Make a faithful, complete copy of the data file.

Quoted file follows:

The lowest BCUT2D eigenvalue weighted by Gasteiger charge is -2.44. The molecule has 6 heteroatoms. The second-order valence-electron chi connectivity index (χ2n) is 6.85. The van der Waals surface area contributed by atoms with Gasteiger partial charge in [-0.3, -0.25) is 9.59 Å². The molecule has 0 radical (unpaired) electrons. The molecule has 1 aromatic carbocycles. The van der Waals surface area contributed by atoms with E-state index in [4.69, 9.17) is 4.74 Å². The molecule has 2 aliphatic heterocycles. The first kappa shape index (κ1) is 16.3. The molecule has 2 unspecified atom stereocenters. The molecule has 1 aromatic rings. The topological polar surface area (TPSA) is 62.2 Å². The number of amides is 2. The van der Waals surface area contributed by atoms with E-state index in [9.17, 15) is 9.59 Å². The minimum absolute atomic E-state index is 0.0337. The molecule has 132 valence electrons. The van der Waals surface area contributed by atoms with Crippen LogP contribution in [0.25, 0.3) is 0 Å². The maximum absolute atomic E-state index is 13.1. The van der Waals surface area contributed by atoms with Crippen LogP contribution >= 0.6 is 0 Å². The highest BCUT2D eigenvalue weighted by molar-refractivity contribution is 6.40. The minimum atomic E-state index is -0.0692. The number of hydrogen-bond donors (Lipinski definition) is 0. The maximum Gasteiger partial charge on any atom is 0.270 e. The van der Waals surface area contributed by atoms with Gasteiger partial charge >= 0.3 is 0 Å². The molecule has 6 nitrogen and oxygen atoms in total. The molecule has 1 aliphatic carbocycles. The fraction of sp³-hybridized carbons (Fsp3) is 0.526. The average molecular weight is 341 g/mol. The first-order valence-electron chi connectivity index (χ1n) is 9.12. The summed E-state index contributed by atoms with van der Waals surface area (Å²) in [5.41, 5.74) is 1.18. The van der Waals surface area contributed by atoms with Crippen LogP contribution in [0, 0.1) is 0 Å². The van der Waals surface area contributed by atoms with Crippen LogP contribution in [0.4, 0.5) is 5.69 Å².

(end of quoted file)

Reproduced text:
The lowest BCUT2D eigenvalue weighted by Gasteiger charge is -2.44. The molecule has 6 heteroatoms. The second-order valence-electron chi connectivity index (χ2n) is 6.85. The van der Waals surface area contributed by atoms with Gasteiger partial charge in [-0.3, -0.25) is 9.59 Å². The molecule has 0 radical (unpaired) electrons. The molecule has 1 aromatic carbocycles. The van der Waals surface area contributed by atoms with E-state index in [4.69, 9.17) is 4.74 Å². The molecule has 2 aliphatic heterocycles. The first kappa shape index (κ1) is 16.3. The molecule has 2 unspecified atom stereocenters. The molecule has 1 aromatic rings. The topological polar surface area (TPSA) is 62.2 Å². The number of amides is 2. The van der Waals surface area contributed by atoms with E-state index in [9.17, 15) is 9.59 Å². The minimum absolute atomic E-state index is 0.0337. The molecule has 132 valence electrons. The van der Waals surface area contributed by atoms with Crippen LogP contribution in [0.25, 0.3) is 0 Å². The maximum absolute atomic E-state index is 13.1. The van der Waals surface area contributed by atoms with Crippen LogP contribution >= 0.6 is 0 Å². The highest BCUT2D eigenvalue weighted by molar-refractivity contribution is 6.40. The minimum atomic E-state index is -0.0692. The number of hydrogen-bond donors (Lipinski definition) is 0. The maximum Gasteiger partial charge on any atom is 0.270 e. The van der Waals surface area contributed by atoms with Gasteiger partial charge >= 0.3 is 0 Å². The molecule has 6 nitrogen and oxygen atoms in total. The molecule has 1 aliphatic carbocycles. The fraction of sp³-hybridized carbons (Fsp3) is 0.526. The average molecular weight is 341 g/mol. The first-order valence-electron chi connectivity index (χ1n) is 9.12. The summed E-state index contributed by atoms with van der Waals surface area (Å²) in [5.41, 5.74) is 1.18. The van der Waals surface area contributed by atoms with Crippen LogP contribution in [0, 0.1) is 0 Å². The van der Waals surface area contributed by atoms with Crippen LogP contribution in [0.4, 0.5) is 5.69 Å².